2. People say: Kids learn how to think in college.
This argument was said to me by Kathryn Schulz, author of “Being Wrong”, a good friend and author of an excellent book.
But she knows more than anyone that no matter how much you think you “think”, you’re going to be wrong most of the time. And by the way, does it really cost several hundred thousand dollars to learn how to think?
I would argue that college is a way to avoid learning how to think.
If I want to learn how to play tennis, the best thing to do is go out on a tennis court and play tennis. If I want to learn how to drive a car, I better get behind a wheel and drive.
If I want to learn how to live and how to think, then the best thing to do is begin living my life and thinking my thoughts instead of still having my parents pay for my life and my professors giving me my thoughts.
3. Statistics say: College graduates make much more money than non-college graduates.
Clearly anyone who states this has failed “Statistics 101” in college.
We might know correlation but we don’t know cause-and-effect here. Since our generation (post-baby boomer) basically everyone goes to college except people who absolutely failed high school, then of course it makes sense that achievement-minded people make more money than individuals who are not achievement-oriented.
A better statistical study, which nobody has done, is take 2000 people who got accepted to Harvard 20 years ago, and randomly force 1000 of them to not go to college. Then, at the end of 20 years to see who made more money.
My guess is that the 1000 who didn’t go to Harvard would’ve made more money. They would’ve been thrown out of the nest to learn how to fly that much earlier and a 5 year head start would’ve made enormous difference (I say 5 years because thats the average amount of time it takes to finish college. Not 4, as many think).
4. One person said: Not everything boils down to money.
Specifically, one brilliant commenter on one of my posts said, “I’d say the overwhelming majority of people don’t go to college as a financial investment. They do it because they want to explore career options in an easy environment. They do it because there’s a particular career they want to be (unfortunately weekend hackers don’t often become doctors) They do it because they want to drink and party on the weekends. They do it because the point of life is not making money.”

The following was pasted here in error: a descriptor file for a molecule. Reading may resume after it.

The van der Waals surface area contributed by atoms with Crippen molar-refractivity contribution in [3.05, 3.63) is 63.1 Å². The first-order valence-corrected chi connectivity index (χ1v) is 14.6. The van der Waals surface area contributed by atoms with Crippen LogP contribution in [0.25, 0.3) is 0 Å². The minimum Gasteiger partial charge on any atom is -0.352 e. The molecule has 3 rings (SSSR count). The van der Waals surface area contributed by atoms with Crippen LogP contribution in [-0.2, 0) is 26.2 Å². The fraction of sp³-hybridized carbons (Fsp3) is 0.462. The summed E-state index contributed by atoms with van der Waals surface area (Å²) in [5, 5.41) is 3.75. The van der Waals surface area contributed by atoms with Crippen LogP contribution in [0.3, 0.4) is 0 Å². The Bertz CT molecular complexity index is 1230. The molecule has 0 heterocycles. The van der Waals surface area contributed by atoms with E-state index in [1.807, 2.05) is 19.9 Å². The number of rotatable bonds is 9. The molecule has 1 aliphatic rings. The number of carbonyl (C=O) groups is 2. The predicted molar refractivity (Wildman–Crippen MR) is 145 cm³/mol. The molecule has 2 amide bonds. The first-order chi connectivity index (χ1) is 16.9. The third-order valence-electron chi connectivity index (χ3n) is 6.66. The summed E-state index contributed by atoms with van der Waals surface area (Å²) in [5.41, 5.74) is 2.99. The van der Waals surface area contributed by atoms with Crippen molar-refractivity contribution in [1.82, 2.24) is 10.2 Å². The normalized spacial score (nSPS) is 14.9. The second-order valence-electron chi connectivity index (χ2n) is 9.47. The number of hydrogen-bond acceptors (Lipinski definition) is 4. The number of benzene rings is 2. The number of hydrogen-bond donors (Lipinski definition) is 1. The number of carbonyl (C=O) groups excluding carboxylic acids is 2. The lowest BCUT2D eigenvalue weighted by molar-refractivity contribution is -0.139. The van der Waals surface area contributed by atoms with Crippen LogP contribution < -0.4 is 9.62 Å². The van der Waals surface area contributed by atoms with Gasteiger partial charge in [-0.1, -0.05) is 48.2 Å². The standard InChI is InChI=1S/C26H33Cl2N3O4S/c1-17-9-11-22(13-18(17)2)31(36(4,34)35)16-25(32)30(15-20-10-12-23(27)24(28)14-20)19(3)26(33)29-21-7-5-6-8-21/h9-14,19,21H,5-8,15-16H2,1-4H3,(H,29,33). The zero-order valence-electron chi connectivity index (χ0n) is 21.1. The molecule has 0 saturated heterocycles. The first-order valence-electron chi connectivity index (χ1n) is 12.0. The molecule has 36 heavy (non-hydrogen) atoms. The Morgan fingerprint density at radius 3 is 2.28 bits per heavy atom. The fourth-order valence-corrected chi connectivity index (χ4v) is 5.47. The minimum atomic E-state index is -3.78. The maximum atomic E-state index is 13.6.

I’m going to be angry for the first time on this post, if not this entire blog since its inception.
What a stupid statement that is. If its not a financial investment then why has the cost of college gone up 1000% in the same amount of time its taken healthcare to go up 700% and inflation to go up 300%?
Its a financial investment because college presidents have scammed most kids into thinking they can’t get jobs without college. So they jack up the prices knowing kids will be forced to pay otherwise suffer the perceived opportunity cost of not going to college.
Also, the commenter above says “the point of life is not making money”. I’d like to thank him for saying that. Otherwise i would’ve gone through life thinking the entire point of life was making money.
I’m assuming what he really means by that statement is that its great for kids to read books about philosophy, literature, art, history, etc in an environment that encourages discussion among peers and experts. This is what college is truly great for.
5. My Experience.
I think of myself as an educated person so let me tell you my own experience:
College itself was spent:
- meeting and fooling around with girls for the first time in my life. I’m glad the banks loaned me enough money to do this. And fortunately, extreme failure and embarrassment in this arena didn’t effect me at all later in life.
- learning about alcohol and the occasional recreational drug for the first time in my life